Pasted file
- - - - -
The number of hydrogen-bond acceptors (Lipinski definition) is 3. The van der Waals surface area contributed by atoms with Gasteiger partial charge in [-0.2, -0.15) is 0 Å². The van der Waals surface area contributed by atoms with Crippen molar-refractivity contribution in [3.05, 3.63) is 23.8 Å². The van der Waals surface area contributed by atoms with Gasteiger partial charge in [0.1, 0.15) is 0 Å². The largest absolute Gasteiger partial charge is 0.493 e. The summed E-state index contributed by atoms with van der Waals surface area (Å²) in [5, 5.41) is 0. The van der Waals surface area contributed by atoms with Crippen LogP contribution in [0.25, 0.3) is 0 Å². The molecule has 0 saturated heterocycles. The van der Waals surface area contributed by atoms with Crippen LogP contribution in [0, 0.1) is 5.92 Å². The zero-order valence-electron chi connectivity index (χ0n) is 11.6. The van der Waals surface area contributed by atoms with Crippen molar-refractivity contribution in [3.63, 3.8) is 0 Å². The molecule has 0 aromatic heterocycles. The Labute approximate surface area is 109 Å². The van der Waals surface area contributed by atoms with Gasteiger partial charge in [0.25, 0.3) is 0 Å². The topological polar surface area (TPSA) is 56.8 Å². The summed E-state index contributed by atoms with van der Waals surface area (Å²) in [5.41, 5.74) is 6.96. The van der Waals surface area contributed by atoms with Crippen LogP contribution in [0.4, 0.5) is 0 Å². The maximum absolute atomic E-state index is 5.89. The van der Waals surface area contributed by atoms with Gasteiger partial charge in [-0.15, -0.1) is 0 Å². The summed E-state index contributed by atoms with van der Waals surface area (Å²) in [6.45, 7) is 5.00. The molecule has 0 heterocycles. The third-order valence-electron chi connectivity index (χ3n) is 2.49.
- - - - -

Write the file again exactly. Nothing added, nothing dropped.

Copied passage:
The number of hydrogen-bond acceptors (Lipinski definition) is 3. The van der Waals surface area contributed by atoms with Gasteiger partial charge in [-0.2, -0.15) is 0 Å². The van der Waals surface area contributed by atoms with Crippen molar-refractivity contribution in [3.05, 3.63) is 23.8 Å². The van der Waals surface area contributed by atoms with Gasteiger partial charge in [0.1, 0.15) is 0 Å². The largest absolute Gasteiger partial charge is 0.493 e. The summed E-state index contributed by atoms with van der Waals surface area (Å²) in [5, 5.41) is 0. The van der Waals surface area contributed by atoms with Crippen LogP contribution in [0.25, 0.3) is 0 Å². The molecule has 0 saturated heterocycles. The van der Waals surface area contributed by atoms with Crippen LogP contribution in [0, 0.1) is 5.92 Å². The zero-order valence-electron chi connectivity index (χ0n) is 11.6. The van der Waals surface area contributed by atoms with Crippen molar-refractivity contribution in [3.63, 3.8) is 0 Å². The molecule has 0 aromatic heterocycles. The Labute approximate surface area is 109 Å². The van der Waals surface area contributed by atoms with Gasteiger partial charge in [0.25, 0.3) is 0 Å². The topological polar surface area (TPSA) is 56.8 Å². The summed E-state index contributed by atoms with van der Waals surface area (Å²) in [5.41, 5.74) is 6.96. The van der Waals surface area contributed by atoms with Crippen LogP contribution in [0.4, 0.5) is 0 Å². The maximum absolute atomic E-state index is 5.89. The van der Waals surface area contributed by atoms with Gasteiger partial charge in [-0.15, -0.1) is 0 Å². The summed E-state index contributed by atoms with van der Waals surface area (Å²) in [6.45, 7) is 5.00. The molecule has 0 heterocycles. The third-order valence-electron chi connectivity index (χ3n) is 2.49.